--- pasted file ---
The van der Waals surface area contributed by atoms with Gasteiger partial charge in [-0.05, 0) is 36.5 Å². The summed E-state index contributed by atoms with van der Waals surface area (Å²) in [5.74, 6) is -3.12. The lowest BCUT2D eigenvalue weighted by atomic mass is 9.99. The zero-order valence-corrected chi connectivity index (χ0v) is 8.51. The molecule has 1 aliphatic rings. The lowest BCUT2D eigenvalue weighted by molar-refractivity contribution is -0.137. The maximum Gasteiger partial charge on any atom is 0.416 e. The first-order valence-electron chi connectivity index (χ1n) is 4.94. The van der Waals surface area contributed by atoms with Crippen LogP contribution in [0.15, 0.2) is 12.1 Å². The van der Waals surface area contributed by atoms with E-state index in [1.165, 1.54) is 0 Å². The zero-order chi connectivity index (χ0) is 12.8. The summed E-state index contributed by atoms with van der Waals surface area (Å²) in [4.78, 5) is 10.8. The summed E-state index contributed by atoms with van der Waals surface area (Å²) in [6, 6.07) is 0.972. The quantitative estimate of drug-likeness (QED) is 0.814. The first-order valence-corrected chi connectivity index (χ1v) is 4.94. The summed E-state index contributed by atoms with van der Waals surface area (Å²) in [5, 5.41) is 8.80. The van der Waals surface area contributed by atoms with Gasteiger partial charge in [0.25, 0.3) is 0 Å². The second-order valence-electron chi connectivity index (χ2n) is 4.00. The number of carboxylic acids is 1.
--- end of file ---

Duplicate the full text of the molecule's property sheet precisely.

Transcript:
The van der Waals surface area contributed by atoms with Gasteiger partial charge in [-0.05, 0) is 36.5 Å². The summed E-state index contributed by atoms with van der Waals surface area (Å²) in [5.74, 6) is -3.12. The lowest BCUT2D eigenvalue weighted by atomic mass is 9.99. The zero-order valence-corrected chi connectivity index (χ0v) is 8.51. The molecule has 1 aliphatic rings. The lowest BCUT2D eigenvalue weighted by molar-refractivity contribution is -0.137. The maximum Gasteiger partial charge on any atom is 0.416 e. The first-order valence-electron chi connectivity index (χ1n) is 4.94. The van der Waals surface area contributed by atoms with Crippen LogP contribution in [0.15, 0.2) is 12.1 Å². The van der Waals surface area contributed by atoms with E-state index in [1.165, 1.54) is 0 Å². The zero-order chi connectivity index (χ0) is 12.8. The summed E-state index contributed by atoms with van der Waals surface area (Å²) in [4.78, 5) is 10.8. The summed E-state index contributed by atoms with van der Waals surface area (Å²) in [6, 6.07) is 0.972. The quantitative estimate of drug-likeness (QED) is 0.814. The first-order valence-corrected chi connectivity index (χ1v) is 4.94. The summed E-state index contributed by atoms with van der Waals surface area (Å²) in [5, 5.41) is 8.80. The van der Waals surface area contributed by atoms with Gasteiger partial charge in [0.25, 0.3) is 0 Å². The second-order valence-electron chi connectivity index (χ2n) is 4.00. The number of carboxylic acids is 1.